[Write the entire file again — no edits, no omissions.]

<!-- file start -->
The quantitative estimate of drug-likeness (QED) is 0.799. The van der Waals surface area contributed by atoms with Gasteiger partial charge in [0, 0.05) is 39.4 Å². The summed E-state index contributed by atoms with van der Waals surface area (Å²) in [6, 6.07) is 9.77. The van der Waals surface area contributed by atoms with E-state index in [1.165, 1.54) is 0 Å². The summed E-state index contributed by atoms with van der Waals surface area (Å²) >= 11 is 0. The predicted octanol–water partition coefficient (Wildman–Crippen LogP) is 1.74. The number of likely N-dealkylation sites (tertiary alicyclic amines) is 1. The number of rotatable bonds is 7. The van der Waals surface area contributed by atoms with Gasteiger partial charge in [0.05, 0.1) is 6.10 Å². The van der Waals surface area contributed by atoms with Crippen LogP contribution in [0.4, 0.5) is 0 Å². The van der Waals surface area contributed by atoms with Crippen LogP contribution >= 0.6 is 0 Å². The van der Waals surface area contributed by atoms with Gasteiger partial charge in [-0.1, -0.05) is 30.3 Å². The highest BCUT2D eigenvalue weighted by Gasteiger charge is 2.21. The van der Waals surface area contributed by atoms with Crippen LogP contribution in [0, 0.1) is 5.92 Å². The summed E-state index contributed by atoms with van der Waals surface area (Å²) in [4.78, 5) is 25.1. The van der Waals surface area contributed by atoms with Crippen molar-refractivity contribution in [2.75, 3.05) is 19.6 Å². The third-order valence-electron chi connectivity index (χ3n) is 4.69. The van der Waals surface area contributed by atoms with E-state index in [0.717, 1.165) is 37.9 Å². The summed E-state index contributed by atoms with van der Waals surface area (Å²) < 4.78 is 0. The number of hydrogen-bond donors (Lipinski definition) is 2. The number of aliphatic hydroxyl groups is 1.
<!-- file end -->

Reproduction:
The quantitative estimate of drug-likeness (QED) is 0.799. The van der Waals surface area contributed by atoms with Gasteiger partial charge in [0, 0.05) is 39.4 Å². The summed E-state index contributed by atoms with van der Waals surface area (Å²) in [6, 6.07) is 9.77. The van der Waals surface area contributed by atoms with E-state index in [1.165, 1.54) is 0 Å². The summed E-state index contributed by atoms with van der Waals surface area (Å²) >= 11 is 0. The predicted octanol–water partition coefficient (Wildman–Crippen LogP) is 1.74. The number of likely N-dealkylation sites (tertiary alicyclic amines) is 1. The number of rotatable bonds is 7. The van der Waals surface area contributed by atoms with Gasteiger partial charge in [0.05, 0.1) is 6.10 Å². The van der Waals surface area contributed by atoms with Crippen LogP contribution in [0.4, 0.5) is 0 Å². The van der Waals surface area contributed by atoms with Crippen LogP contribution >= 0.6 is 0 Å². The van der Waals surface area contributed by atoms with Gasteiger partial charge in [-0.1, -0.05) is 30.3 Å². The highest BCUT2D eigenvalue weighted by Gasteiger charge is 2.21. The van der Waals surface area contributed by atoms with Crippen LogP contribution in [0, 0.1) is 5.92 Å². The summed E-state index contributed by atoms with van der Waals surface area (Å²) in [4.78, 5) is 25.1. The van der Waals surface area contributed by atoms with Crippen molar-refractivity contribution in [2.75, 3.05) is 19.6 Å². The third-order valence-electron chi connectivity index (χ3n) is 4.69. The van der Waals surface area contributed by atoms with E-state index in [0.717, 1.165) is 37.9 Å². The summed E-state index contributed by atoms with van der Waals surface area (Å²) < 4.78 is 0. The number of hydrogen-bond donors (Lipinski definition) is 2. The number of aliphatic hydroxyl groups is 1.